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SQL Server 2008 Sparse Columns

Sparse Columns are another new feature of SQL Server 2008 and are included in the February CTP (CTP6). They pretty much do what they say on the tin; offering a trade-off between taking more space to hold data, but none at all when they are empty.  They don’t get you over the 1024 column limit, but could mean you can squeeze more columns into the 8,060 byte row limit for SQL Server.

Like everything in SQL Server you need to know when they add value and when to avoid them like the plague. Fortunately one of the non-sparse areas of Books On-Line is the section covering sparse columns here

So the good news first:

  • Storing a null in a sparse column takes up no space at all.

  • To any external application the column will behave the same

  • Sparse columns work really well with filtered indexes as you will only want to create an index to deal with the non-empty attributes in the column.

  • You can create a column set over the sparse columns that returns an xml clip of all of the non-null data from columns covered by the set.  The column set behaves like a column itself. Note: you can only have one column set per table.

  • Change Data Capture and Transactional replication both work, but not the column sets feature.

And the downsides.

  • If a sparse column has data in it it will take 4 more bytes than a normal column e.g. even a bit (0.125 bytes normally) is 4.125 bytes and unique identifier rises form 16 bytes to 20 bytes.

  • Not all data type can be sparse: text, ntext, image, timestamp, user-defined data type, geometry, or geography or varbinray (max) with the FILESTREAM attribute cannot be sparse. (Changed17/5/2009 thanks Alex for spotting the typo)

  • computed columns can’t be sparse (although sparse columns can take part in a calculation in another computed column)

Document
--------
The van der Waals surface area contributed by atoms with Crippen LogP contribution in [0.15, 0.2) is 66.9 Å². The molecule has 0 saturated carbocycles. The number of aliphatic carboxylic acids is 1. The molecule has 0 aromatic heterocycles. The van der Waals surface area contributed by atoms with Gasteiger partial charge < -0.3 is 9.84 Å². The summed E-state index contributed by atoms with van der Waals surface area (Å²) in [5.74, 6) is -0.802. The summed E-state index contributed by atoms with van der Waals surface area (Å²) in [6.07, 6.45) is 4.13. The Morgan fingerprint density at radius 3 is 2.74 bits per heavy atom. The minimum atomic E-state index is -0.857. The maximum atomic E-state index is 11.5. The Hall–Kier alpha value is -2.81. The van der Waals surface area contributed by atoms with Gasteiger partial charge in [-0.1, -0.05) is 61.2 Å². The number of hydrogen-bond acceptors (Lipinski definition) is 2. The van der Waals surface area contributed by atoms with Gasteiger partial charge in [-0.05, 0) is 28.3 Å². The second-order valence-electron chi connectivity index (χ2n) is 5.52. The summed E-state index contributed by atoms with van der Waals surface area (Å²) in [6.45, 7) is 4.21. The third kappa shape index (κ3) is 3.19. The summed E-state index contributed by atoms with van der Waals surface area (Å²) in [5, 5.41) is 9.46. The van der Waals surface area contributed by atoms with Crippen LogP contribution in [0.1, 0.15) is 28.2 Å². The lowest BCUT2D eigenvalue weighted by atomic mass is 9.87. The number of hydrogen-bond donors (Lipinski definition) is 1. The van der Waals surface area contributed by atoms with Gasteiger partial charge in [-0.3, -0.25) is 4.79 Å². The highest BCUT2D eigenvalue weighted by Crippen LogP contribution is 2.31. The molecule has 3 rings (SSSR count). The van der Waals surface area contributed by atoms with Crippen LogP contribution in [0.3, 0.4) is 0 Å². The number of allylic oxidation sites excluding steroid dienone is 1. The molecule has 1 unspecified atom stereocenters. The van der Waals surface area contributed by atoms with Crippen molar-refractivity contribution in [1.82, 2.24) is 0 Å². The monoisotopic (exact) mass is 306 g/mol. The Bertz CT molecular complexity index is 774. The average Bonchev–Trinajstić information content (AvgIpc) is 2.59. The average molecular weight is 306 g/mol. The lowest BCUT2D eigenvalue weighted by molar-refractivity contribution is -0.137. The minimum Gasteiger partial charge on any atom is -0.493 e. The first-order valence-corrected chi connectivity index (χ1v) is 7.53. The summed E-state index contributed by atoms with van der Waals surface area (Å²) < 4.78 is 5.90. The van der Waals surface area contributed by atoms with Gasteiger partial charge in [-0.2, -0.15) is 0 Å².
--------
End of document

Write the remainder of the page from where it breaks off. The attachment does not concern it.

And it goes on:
• You can’t apply rules or have default values.

  • Sparse columns cannot form part of a clustered index.  If you need to do that use a computed column based on the sparse column and create the clustered index on that (which sort of defeats the object).

  • Merge replication doesn’t work.

  • Data compression doesn’t work.

  • Access (read and write) to sparse columns is more expensive, but I haven’t been able to find any exact figures on this.

As you can see from Books On-Line there is a really useful guide to when to use them for a particular data type e.g. if more than 64% of your values are null in an int column then use sparse columns, and basically the longer the data type the lower the threshold for using sparse columns.

So how does it work? Just put the keyword SPARSE into a create table statement:

CREATE TABLE CustomerDemographics

(CusomterID int PRIMARY KEY,

Gender varchar(7) NOT NULL,

EducationLevel varchar(20) SPARSE NULL,

SalaryBand varchar(10) SPARSE NULL)

Selects against this table will work exactly as for normal columns whether the sparse column is included as a column in the select column or a filter in a where clause.

Optionally to create a column set for this table append this to the end of the create table statement:


The column set DemographicSet is then treated like any xml column i.e. it can be selected and also be used for updates and inserts, Note if you do use a column set for updating data sparse columns not specifically declared in the update well be set to null.

Finally if you are wondering why this feature was developed, the simple answer is to support future versions SharePoint which was also one of the drivers behind FileStream.  I can see it being applied to any content management system over SQL Server and also as I have mentioned before for reducing the overhead of storing customer demographics or product catalogs where not every column applies to every product or customer.